It is hard to imagine another industry where the old saying, ‘you have to spend money to make money’ is more true than in pharmaceutical advertising. The amount of money spent on advertising every year in America alone has now reached $240bn. According to a study published by Dartmouth College, drug companies are spending $9bn more per year on marketing than they were 20 years ago. The Washington Post also discovered that nine out of ten major pharmaceutical companies spend more on sales and marketing than they do on R&D.
Major players in the market Johnson & Johnson spent $17.5bn on marketing, and less than half that figure, $8.2bn, on R&D. Fellow American giant Pfizer spent over $11bn on marketing pursuits, almost $5bn more than they spent on research. However the marketing of drugs is not without its pitfalls, particularly when it comes to issues facing the consumer. New research shows that 60% of online searches for pharmaceutical drugs leads to pages for fake medicines, putting consumers at serious risk of buying counterfeit products.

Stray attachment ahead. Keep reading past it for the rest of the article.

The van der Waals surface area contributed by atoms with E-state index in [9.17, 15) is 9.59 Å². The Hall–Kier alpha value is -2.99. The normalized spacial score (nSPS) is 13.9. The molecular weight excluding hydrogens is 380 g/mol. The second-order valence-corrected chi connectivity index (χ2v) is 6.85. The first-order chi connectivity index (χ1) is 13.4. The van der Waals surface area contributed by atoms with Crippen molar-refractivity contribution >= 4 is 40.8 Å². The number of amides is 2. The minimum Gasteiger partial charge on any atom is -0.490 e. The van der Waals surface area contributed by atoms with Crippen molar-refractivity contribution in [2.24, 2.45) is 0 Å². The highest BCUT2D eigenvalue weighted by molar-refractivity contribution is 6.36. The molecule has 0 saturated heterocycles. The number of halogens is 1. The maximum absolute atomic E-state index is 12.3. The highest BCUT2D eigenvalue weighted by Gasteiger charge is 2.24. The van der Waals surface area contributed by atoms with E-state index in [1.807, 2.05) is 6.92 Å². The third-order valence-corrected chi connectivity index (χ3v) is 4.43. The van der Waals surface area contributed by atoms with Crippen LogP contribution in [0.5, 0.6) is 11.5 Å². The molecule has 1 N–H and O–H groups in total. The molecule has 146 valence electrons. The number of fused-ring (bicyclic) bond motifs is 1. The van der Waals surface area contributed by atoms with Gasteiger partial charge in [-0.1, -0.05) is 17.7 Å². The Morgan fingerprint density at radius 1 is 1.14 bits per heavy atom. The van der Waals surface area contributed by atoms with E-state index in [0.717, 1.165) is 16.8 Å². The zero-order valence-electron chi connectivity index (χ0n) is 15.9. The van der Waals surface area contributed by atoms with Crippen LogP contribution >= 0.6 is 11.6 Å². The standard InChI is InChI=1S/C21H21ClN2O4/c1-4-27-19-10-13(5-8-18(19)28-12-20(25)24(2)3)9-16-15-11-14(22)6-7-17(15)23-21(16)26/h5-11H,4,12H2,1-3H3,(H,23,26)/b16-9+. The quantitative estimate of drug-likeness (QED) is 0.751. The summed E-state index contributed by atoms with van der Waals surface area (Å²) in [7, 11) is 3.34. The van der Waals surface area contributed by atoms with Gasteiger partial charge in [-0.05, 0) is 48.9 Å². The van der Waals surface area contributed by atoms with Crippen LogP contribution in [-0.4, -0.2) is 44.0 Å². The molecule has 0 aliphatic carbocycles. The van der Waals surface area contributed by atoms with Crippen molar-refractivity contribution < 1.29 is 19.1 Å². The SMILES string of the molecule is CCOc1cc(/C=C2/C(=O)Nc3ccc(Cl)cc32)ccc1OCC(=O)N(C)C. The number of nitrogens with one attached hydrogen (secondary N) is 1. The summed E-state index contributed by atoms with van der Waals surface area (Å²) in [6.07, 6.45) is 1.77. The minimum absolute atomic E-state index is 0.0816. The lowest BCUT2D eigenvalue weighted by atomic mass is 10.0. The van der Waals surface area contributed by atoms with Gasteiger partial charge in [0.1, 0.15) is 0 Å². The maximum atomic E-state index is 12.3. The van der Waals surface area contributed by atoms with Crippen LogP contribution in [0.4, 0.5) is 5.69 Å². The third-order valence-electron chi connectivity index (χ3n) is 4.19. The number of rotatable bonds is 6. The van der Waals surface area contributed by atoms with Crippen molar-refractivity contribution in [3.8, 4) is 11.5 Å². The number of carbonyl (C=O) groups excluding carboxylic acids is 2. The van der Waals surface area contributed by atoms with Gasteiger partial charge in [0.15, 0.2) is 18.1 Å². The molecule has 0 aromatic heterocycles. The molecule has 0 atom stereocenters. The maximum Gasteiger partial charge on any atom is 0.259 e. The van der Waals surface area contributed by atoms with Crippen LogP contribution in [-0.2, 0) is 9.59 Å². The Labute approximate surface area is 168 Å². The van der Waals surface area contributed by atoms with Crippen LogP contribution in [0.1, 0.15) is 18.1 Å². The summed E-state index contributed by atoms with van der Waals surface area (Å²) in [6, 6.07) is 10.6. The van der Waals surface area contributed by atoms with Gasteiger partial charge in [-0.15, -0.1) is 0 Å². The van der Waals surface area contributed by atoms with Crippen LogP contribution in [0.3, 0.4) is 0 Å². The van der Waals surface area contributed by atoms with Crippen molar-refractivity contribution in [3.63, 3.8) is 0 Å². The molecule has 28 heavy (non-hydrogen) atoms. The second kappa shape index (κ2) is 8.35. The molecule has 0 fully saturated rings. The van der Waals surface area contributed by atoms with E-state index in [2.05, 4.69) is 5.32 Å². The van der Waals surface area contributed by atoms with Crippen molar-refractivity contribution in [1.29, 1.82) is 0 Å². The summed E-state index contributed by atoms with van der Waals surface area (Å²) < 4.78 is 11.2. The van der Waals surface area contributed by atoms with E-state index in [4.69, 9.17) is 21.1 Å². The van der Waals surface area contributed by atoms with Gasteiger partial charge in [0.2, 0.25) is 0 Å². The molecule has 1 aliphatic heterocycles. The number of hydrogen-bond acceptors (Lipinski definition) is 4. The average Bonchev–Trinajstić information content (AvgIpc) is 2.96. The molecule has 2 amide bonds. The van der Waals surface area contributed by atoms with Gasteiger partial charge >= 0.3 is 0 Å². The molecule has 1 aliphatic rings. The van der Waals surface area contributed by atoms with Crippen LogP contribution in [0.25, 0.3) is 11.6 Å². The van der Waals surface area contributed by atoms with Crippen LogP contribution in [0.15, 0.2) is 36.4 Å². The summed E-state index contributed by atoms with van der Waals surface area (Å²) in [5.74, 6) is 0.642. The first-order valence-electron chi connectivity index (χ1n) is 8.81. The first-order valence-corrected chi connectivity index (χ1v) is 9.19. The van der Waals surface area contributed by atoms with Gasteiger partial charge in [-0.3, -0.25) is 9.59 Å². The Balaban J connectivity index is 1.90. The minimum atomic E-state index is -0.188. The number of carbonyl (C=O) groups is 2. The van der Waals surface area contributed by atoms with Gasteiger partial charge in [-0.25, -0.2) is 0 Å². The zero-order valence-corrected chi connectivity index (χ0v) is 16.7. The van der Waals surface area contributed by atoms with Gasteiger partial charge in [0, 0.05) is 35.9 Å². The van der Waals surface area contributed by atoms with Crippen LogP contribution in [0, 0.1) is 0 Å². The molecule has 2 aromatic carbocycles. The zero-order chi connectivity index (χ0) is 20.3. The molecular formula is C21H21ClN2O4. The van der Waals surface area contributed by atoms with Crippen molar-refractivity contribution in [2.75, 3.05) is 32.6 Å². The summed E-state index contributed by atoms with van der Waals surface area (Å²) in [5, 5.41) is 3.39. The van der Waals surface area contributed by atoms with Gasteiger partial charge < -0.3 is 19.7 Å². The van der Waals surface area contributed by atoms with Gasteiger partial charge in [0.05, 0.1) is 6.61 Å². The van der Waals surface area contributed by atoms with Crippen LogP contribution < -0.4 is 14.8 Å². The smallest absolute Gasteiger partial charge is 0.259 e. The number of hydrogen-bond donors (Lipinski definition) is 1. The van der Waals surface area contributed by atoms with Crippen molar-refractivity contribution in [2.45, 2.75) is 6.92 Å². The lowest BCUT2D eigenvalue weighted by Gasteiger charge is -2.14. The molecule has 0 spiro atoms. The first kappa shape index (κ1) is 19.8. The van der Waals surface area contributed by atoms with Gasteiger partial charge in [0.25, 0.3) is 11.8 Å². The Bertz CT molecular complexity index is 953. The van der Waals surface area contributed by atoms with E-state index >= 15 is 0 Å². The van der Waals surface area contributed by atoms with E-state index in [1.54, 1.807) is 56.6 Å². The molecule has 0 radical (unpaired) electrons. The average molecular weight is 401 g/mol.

Many life sciences companies in the United States are exploring the growth opportunities offered by online direct-to-consumer drug advertising. As a result, they are increasing the shift towards promotional spending on digital promotions such as online display advertising, product websites and social media campaigns. Google are now allowing the advertisement of prescription drugs and HIV home tests across the country. SAMPS also shares insights on how artificial intelligence and other technologies are become increasingly strategic resoruces for sales and marketing professionals across life sciences.
As a result of these trends the market is anticipated to reach a value of $8bn by 2024, at a projected CAGR of 4% over the forecast period of 2019-2024.